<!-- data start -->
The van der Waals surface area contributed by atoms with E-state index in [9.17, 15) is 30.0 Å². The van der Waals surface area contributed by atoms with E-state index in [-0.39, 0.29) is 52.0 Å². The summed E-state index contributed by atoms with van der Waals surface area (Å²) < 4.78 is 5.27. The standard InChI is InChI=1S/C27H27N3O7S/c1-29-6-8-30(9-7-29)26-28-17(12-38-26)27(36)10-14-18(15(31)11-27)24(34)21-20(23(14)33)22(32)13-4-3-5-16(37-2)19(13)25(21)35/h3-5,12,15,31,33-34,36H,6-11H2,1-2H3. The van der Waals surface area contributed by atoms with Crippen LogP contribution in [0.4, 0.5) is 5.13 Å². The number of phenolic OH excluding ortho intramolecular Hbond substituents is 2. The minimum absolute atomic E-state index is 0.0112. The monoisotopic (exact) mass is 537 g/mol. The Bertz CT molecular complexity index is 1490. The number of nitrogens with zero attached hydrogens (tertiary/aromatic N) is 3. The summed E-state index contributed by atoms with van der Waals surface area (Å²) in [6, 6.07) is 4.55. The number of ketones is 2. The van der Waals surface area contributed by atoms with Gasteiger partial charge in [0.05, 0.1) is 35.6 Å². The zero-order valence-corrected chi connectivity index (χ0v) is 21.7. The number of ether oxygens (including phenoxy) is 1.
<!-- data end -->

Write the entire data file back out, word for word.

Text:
The van der Waals surface area contributed by atoms with E-state index in [9.17, 15) is 30.0 Å². The van der Waals surface area contributed by atoms with E-state index in [-0.39, 0.29) is 52.0 Å². The summed E-state index contributed by atoms with van der Waals surface area (Å²) < 4.78 is 5.27. The standard InChI is InChI=1S/C27H27N3O7S/c1-29-6-8-30(9-7-29)26-28-17(12-38-26)27(36)10-14-18(15(31)11-27)24(34)21-20(23(14)33)22(32)13-4-3-5-16(37-2)19(13)25(21)35/h3-5,12,15,31,33-34,36H,6-11H2,1-2H3. The van der Waals surface area contributed by atoms with Crippen LogP contribution in [0.4, 0.5) is 5.13 Å². The number of phenolic OH excluding ortho intramolecular Hbond substituents is 2. The minimum absolute atomic E-state index is 0.0112. The monoisotopic (exact) mass is 537 g/mol. The Bertz CT molecular complexity index is 1490. The number of nitrogens with zero attached hydrogens (tertiary/aromatic N) is 3. The summed E-state index contributed by atoms with van der Waals surface area (Å²) in [6, 6.07) is 4.55. The number of ketones is 2. The van der Waals surface area contributed by atoms with Gasteiger partial charge in [0.05, 0.1) is 35.6 Å². The zero-order valence-corrected chi connectivity index (χ0v) is 21.7. The number of ether oxygens (including phenoxy) is 1.